Carbon3D’s New CLIP Technology Rapidly Speeds Printing

It’s a known fact that 3D printing has become the ‘in’ technology of the modern world.  The ability to convert a digital file into a physical object is amazing in itself.  Now a new startup, Carbon3D, are using a chemical trick to speed up 3D printing.


Based in Redwood City, California, Carbon3D debuted a new technology this week at the TED2015 conference in Vancouver that can speed up existing 3D printing times by 25 to 100 times faster using a technology that they are calling Continuous Liquid Interface Production (CLIP).  This technology can compare to existing SLA 3D printers, works by balancing UV light and oxygen to grow objects from a pool of resin through a photo polymerization process.


“Current 3D printing technology has failed to deliver on its promise to revolutionize manufacturing,” said Carbon3D co-founder and CEO Joseph DeSimone.  “Our CLIP technology offers the game changing speed, consistent mechanical properties and choice of materials required for complex commercial quality parts.” DeSimone is a well-recognized chemist and polymer expert who already has a number of groundbreaking technologies under his belt.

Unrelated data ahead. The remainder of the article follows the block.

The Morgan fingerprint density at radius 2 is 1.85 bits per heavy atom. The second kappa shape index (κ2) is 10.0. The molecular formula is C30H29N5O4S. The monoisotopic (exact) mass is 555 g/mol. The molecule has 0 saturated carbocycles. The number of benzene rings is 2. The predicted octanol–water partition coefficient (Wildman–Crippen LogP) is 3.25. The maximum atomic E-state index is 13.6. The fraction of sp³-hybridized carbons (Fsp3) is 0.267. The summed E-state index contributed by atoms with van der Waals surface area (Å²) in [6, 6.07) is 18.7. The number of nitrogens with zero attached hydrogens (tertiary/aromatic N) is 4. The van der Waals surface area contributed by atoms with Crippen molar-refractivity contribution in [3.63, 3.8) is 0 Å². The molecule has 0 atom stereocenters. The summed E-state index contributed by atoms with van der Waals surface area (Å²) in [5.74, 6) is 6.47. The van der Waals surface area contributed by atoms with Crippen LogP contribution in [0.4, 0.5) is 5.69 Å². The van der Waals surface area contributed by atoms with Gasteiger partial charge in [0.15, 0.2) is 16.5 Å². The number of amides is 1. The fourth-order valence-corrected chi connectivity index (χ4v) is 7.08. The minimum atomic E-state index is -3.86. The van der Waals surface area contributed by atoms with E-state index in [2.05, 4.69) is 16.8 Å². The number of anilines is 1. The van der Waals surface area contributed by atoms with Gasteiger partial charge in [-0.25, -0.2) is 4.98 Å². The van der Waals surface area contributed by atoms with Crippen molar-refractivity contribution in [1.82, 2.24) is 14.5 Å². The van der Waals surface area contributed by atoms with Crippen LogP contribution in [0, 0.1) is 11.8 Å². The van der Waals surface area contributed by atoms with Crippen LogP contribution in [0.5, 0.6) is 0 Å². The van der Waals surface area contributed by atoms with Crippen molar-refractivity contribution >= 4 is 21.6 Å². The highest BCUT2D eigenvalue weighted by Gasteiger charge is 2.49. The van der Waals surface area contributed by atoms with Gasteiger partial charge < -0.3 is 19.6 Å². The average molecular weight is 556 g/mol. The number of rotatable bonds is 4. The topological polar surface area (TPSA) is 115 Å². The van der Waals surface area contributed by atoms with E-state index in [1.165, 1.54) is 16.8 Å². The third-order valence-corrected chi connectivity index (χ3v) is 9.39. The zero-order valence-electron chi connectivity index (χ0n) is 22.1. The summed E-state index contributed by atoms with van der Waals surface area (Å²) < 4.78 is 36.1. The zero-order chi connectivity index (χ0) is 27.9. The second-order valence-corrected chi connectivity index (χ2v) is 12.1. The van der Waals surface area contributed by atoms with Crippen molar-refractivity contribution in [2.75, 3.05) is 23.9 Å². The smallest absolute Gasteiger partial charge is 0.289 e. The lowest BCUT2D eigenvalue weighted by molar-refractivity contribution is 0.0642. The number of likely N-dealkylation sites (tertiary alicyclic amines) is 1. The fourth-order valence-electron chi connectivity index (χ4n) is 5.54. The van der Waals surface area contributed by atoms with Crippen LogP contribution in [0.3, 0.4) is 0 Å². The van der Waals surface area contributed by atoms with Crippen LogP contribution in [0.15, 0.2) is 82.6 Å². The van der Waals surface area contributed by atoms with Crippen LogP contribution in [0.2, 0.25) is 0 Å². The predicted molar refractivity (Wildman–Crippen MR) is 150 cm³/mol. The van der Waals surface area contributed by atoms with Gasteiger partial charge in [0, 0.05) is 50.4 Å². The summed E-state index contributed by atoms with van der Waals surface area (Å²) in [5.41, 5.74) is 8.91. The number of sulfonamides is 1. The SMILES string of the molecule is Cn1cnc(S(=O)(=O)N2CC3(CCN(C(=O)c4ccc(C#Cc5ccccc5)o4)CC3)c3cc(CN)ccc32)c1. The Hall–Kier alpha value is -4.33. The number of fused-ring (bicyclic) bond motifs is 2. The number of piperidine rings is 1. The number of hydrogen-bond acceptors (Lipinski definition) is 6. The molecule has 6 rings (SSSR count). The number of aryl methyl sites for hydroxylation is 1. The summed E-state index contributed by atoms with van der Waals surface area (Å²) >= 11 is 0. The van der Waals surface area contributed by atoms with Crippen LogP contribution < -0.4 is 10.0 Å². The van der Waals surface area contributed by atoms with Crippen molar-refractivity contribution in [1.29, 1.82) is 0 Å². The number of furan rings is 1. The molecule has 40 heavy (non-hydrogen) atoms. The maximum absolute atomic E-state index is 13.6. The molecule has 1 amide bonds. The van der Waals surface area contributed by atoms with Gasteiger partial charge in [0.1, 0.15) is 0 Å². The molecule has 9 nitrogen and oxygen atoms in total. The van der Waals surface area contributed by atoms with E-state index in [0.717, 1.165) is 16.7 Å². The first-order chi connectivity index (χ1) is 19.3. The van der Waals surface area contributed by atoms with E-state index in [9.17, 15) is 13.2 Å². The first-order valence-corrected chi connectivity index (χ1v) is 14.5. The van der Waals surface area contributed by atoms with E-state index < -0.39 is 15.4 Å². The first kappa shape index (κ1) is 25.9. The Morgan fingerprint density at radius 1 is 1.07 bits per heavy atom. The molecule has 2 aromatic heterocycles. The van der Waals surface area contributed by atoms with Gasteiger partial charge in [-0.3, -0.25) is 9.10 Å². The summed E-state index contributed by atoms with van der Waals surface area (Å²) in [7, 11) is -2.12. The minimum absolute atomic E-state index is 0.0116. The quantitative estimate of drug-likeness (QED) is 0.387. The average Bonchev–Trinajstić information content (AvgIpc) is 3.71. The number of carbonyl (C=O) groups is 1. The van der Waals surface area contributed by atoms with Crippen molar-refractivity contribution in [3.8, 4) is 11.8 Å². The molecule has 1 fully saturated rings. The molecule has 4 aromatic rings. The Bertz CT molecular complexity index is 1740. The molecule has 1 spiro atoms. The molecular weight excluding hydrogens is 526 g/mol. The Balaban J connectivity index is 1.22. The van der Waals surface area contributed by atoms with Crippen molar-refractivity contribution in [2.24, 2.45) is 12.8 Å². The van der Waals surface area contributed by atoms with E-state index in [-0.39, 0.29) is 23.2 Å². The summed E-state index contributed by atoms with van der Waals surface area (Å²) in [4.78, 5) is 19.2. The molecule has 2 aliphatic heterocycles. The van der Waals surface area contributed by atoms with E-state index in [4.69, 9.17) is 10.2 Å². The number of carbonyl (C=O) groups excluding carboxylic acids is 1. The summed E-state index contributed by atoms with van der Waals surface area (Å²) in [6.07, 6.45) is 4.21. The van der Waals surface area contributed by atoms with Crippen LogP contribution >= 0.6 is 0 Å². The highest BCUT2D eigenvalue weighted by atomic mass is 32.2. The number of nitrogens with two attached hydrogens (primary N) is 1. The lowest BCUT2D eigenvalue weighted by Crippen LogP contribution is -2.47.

The technology is being compared to the scene in 1991’s ‘Terminator 2: Judgement Day’ when the villain recreates himself after being reduced to a puddle of liquid.  This scene inspired DeSimone and the rest of the Carbon3D team to develop the technology.  DeSimone demonstrated the printer by presenting a complex spherical device that is unable to be produced using traditional manufacturing methods including milling and injection molding-and would take hours to print on any existing 3D printer on the market.  Currently, the machine is being tested in various companies including an automotive company, design studio, an academic research lab, and an athletic apparel company.  DeSimone sees the technology being the most effective in the medical industry for being able to print in emergency rooms and dental offices that currently have to wait hours for objects to be printed.  Once the company can refine the 3D printer, their next step is to start shipping it, however no cost or other machine specifications have been given at this time.

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